Wood construction offers economic, performance and environmental advantages not typically found with other structural materials. Wood is cost effective, versatile and adaptable. It’s renewable and has a light carbon footprint. It also has a proven record for safety, evidenced by its use not only in 90 percent of all U.S. home construction but in some of today’s most innovative non-residential architecture.
Wood was used as a primary construction material for Fire Station 76 in Oregon | Architecture: Hennebery Eddy Architects
In terms of fire protection, building codes require all buildings to perform to the same level of safety regardless of materials. Wood buildings can be designed to meet rigorous standards for performance, which is why the International Building Code (IBC) allows the use of wood in a wide range of building types.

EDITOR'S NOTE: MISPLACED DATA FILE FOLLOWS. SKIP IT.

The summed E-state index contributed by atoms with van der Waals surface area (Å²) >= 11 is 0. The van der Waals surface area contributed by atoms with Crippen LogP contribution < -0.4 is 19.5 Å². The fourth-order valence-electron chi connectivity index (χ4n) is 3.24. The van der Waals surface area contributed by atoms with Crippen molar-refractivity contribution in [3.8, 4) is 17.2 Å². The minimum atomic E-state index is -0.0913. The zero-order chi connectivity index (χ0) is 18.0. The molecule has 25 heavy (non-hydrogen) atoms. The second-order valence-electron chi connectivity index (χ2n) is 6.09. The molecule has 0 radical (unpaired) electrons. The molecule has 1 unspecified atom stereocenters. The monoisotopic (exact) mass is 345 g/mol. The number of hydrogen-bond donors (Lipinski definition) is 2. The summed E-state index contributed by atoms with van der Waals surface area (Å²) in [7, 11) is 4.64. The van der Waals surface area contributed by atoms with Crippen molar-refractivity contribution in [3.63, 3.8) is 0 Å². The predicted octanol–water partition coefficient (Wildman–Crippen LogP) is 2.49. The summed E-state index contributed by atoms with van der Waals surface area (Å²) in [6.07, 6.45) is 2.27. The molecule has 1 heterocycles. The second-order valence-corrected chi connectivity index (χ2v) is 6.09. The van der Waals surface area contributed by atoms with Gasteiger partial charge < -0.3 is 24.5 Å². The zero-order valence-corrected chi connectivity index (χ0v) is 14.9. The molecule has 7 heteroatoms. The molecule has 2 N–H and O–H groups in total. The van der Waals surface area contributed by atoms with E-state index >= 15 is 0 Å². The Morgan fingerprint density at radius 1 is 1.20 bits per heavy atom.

Learning Objectives – After this course, you should be able to:
- Analyze fire protection in wood buildings in terms of compliance with the 2009 International Building Code (IBC).
- Discuss the fundamentals of passive and active fire protection.
- Determine allowable wood use in buildings in accordance with the 2009 IBC.
- Describe provisions in the IBC for increasing the height and area of wood buildings beyond the base tabular amounts.
- Identify and select tested fire-rated wood-frame assemblies or, to use non-listed assemblies, calculate the fire endurance of load bearing and non-load bearing wood assemblies using the Component Additive Method (CAM).